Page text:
Category Archives: reviews
Return of the Jedi: The Original Topps Trading Card Series (Volume Three) edited by Gary Gerani (2016)
The third installment of Abrams’ Star Wars trading card books focuses on the third (now sixth) movie in the franchise, Return of the Jedi. As with the first two books, product designer Gary Gerani recounts the process of reading the screenplay and selecting photos from LucasFilm’s library for use on the cards. It is clear from his writing that by the time they were readying this product for release, he had become quite a fan of George Lucas’ space opera.
Each Return of the Jedi Topps card is reproduced in this volume, with the front and back of each receiving its own page. This is a change from the Empire Strikes Back book, in which the horizontal cards were shown with the front and back on a single page. Gerani occasionally writes a sentence or two about specific cards, but for the most part they are allowed to stand on their own. As with the previous two volumes, bonus cards are again included with this third volume.
I was not even ten years old when Return of the Jedi was originally released, and while I have a handful of the vintage cards from this series, I never came close to completing the entire set. To have all of the cards presented here in one volume, in a much more affordable format than tracking down the originals, is a fantastic way to relive my formative collecting years without breaking the bank.
This book sat on my desk for over a month before I decided to finally open it. I purchased it after the author’s passing, and avoided any reviews or even descriptions of what was contained within these pages, other than that it contained the late Carrie Fisher’s found diaries, her “recollection of what happened behind the scenes on one of the most famous film sets of all time, the first Star Wars movie.” If you are not aware of the contents of The Princess Diarist, be warned: there are spoilers ahead. Go back now if you plan to read this book and don’t want to know anything about it (assuming you have not already read other reviews).
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Dynastic, Bombastic, Fantastic: Reggie, Rollie, Catfish, and Charlie Finley’s Swingin’ A’s by Jason Turbow (2017)
Dynastic, Bombastic, Fantastic is the story of the Oakland A’s, a team stocked with some of the best players in baseball in the early 1970s. Reggie Jackson, Joe Rudi, Dave Duncan, Catfish Hunter, Vida Blue, Rollie Fingers…they all played a key role in the team’s dominant run of three straight World Championships from 1972 through 1974. None was a bigger star—in his own mind, at least—than owner Charlie O. Finley. The businessman moved the A’s from Kansas City shortly after securing the team, and shrewdly managed his personnel until baseball’s labor laws broke down, causing an exodus of not only the A’s but many major league rosters in the late 1970s. Finley’s first major loss came when his star pitcher Hunter jumped ship, just a few years after the owner stood his ground against another young pitcher (and kept him, at the time).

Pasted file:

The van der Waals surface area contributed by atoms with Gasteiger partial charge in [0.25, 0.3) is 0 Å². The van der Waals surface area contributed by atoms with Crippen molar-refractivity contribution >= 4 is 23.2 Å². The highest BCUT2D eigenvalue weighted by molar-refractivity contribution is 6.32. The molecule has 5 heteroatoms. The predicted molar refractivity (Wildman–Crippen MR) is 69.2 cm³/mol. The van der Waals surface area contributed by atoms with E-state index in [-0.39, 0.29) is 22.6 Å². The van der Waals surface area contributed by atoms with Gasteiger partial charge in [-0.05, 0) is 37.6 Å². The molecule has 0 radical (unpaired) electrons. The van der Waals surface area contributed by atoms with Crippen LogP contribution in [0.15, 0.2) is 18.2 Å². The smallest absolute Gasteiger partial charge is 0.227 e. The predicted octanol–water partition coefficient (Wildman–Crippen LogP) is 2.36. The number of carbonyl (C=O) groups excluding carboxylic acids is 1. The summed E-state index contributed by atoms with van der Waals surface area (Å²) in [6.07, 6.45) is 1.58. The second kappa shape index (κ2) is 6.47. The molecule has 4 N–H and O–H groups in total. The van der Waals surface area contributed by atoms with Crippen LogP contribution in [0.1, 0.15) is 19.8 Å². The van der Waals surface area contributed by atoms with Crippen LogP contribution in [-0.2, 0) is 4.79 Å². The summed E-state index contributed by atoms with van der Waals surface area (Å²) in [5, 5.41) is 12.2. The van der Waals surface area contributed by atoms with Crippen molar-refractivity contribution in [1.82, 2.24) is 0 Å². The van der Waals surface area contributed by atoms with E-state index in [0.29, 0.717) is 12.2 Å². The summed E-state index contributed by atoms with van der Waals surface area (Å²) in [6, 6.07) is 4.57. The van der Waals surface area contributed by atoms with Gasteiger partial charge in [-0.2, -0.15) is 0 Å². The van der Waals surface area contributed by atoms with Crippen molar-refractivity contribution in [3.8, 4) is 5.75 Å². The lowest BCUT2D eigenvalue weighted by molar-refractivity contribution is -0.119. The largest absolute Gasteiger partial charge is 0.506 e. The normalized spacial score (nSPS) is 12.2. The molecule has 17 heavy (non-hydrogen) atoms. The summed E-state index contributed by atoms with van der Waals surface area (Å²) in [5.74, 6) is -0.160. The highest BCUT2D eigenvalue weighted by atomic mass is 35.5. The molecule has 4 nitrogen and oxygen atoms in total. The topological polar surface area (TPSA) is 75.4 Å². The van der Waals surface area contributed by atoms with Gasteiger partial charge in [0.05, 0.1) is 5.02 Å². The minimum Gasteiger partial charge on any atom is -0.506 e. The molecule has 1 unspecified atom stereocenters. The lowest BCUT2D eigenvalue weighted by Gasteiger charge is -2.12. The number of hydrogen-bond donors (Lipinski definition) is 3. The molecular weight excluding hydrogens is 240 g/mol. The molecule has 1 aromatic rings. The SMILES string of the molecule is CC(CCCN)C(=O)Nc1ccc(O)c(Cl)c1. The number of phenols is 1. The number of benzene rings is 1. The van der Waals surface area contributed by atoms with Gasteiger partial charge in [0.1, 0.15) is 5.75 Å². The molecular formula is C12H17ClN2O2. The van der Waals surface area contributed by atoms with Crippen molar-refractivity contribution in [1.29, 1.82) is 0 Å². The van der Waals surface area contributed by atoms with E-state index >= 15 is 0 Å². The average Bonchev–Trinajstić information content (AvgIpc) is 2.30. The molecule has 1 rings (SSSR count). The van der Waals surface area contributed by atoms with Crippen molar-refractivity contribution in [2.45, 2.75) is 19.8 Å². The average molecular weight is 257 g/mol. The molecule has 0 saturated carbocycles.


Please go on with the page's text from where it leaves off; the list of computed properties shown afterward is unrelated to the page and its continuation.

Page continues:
But Hunter’s departure came later; from 1972-1974, nothing could stop the Oakland powerhouse. Their three-year reign saw them defeat the Cincinnati Reds, the New York Mets, and the Los Angeles Dodgers, but it was not all smooth sailing. Contract disputes, poor attendance, arguments over playing time, and Finley’s manipulation of players play a major role in by Jason Turbow’s historical account. The author freely admits that Finley, if living, “wouldn’t likely appreciate his portrayal here.”
Besides the verbal clashes with the front office, there were a number of physical fights in the clubhouse as well. Turbow says, “I detail the major dustups in the book, but omitted many others that didn’t fit into the narrative. I had a recurring experience during my interviews: Player says that it was all overblown and the team didn’t fight as much as the media made out; I recount to a player a litany of the most prominent skirmishes; player goes quiet, shakes head and grudgingly agrees that maybe there’s something to it after all.”